In Haque v Haque the High Court referred to the Privy Counsel decision of Husain v Hasan (1937) 65 IA 119; (1938) 40 BOMLR 735. In Husain v Hasan, Sir George Rankin, delivering judgment for the Privy Council, upheld an appeal by the estate of a woman who had entered into a “mahr agreement” and had died during the course of the marriage, thus triggering, it was argued, the obligation to pay the dowry. The Board held that the rights under the agreement were enforceable by the estate. This appeal was from the Bombay High Court, and it could be argued that the Privy Council applied a different “moral standard” than it might have if the action had originated in England and Wales. However, the case is an early example of the common law courts upholding agreements such as the present one, without there being any suggestion that such an agreement might be contrary to public policy.

It is clear that courts in other common law countries have not interpreted these types of agreements in accordance with Sharia law but have applied common law or the relevant legislation, if any, governing the relationship between the parties.

As far back as 1964, in what we would now consider antiquated language, Winn J said in Shahnaz v Rizwan at 401-402:

“As a matter of policy, I would incline to view that, there being now so many Mohammedans resident in this country, it is better that the court should recognise in favour of women who have come here as a result of a Mohammedan marriage the right to obtain from their husband what was promised, than that they should be bereft of those rights and receive no assistance from the English courts.”

Winn J’s view is echoed in Black and Sadiq’s article “Good and Bad Sharia” at 406:

“Sharia family law cannot be delegated exclusively to a religious tribunal, court or other body to apply and enforce as it is the right of all citizens to bring family matters to the courts of law for determination and have the general law of the land apply.”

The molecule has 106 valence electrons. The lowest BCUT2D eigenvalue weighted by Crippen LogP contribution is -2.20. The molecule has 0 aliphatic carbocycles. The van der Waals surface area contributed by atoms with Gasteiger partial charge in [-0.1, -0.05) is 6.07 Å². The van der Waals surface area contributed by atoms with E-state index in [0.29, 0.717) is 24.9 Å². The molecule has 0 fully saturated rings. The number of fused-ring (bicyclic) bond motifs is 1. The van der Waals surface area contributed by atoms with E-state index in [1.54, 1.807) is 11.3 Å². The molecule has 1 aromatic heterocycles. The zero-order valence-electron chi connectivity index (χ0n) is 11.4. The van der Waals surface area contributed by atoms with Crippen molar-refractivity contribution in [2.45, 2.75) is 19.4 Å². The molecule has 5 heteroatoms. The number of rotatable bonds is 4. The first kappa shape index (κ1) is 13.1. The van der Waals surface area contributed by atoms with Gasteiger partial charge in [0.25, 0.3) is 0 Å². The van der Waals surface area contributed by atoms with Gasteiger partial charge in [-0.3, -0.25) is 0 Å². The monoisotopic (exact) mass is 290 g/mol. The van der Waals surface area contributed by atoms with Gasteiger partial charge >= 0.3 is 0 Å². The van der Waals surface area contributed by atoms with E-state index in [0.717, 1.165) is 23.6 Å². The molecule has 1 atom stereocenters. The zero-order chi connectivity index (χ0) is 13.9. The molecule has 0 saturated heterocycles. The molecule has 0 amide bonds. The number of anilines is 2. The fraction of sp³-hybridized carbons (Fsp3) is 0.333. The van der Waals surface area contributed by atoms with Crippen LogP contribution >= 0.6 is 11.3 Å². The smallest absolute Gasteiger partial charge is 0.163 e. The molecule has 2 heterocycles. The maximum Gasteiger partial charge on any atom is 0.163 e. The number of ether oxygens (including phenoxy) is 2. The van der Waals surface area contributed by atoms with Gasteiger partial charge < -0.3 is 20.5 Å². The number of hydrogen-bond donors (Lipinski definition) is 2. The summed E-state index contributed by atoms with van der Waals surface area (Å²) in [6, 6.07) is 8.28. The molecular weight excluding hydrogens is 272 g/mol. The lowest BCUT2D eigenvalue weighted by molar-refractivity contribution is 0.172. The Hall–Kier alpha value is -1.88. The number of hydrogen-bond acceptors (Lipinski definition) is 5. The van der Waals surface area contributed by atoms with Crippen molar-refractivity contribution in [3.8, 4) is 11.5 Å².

The authorities do not suggest that making a contract such as the agreement in this case would be against public policy. I am supported in this view by the caselaw outlined above and by the enacted of legislation providing for the making of agreements to regulate the financial affairs of individuals in the event their relationship or marriage breaks down (see, in particular, s 45 of the Property (Relationships) Act which explicitly excludes consideration of public policy when parties choose to enter into an agreement pursuant to that legislation). It is my view that the agreement is not contrary to public policy. Nor is the agreement a contract of servitude.

I also reject the argument that it is against public policy for a court to determine which party left a relationship. Courts are often called upon, especially in family matters, to determine sensitive factual matters such as when a relationship has ended, or whether it was indeed a de facto relationship, and it could not be said that this in any way breaches a principle of public policy recognised by law or by the community. See, for example, Moss v Moss [1912] HCA 90; (1912) 15 CLR 538; Marando v Rizzo [2012] NSWSC 739.

The plaintiff further submitted that clause 11 of the agreement is a penalty clause as the quantum is not referable to any damage or any settlement amount and merely penalised Mostafa for being the one who initiated separation or divorce. The plaintiff supported this proposition by reference to Dunlop Pneumatic Tyre Co Ltd v New Garage and Motor Co Ltd [1915] AC 79.

In Dunlop the House of Lords was considering a commercial contract and determining whether a sum of money was best characterised as liquidated damages or as a penalty. The case has very limited, if any, application to this case. In particular, the case predates legislation such as the Property (Relationships) Act and the Family Law Act which allow for parties to enter into financial agreements. Furthermore, clause 11 cannot be viewed in isolation. Rather, the agreement covers all the property of the plaintiff and the defendant so that clause 11 forms part of the greater bargain between the two parties and it cannot be said to impose a penalty on Mostafa. This ground of appeal fails.

Her Honour did not have jurisdiction to make a decision in accordance with Sharia Law and erred in finding that the separation did not have to be in accordance with Sharia Law (grounds of appeal 2(d) & 5)

Grounds of appeal 2(d) & 5 can be dealt with together, since they both raise the issue of the applicability of Sharia Law to the agreement.

The plaintiff submits that the Magistrate did “not have jurisdiction to make a decision in accordance with Sharia law” (appeal ground 2(d)). In written submissions, the plaintiff stated: “What constitutes an initiation of Islamic divorce or separation proceedings is something distinct to Islamic law and could only be determined by an Islamic Court.”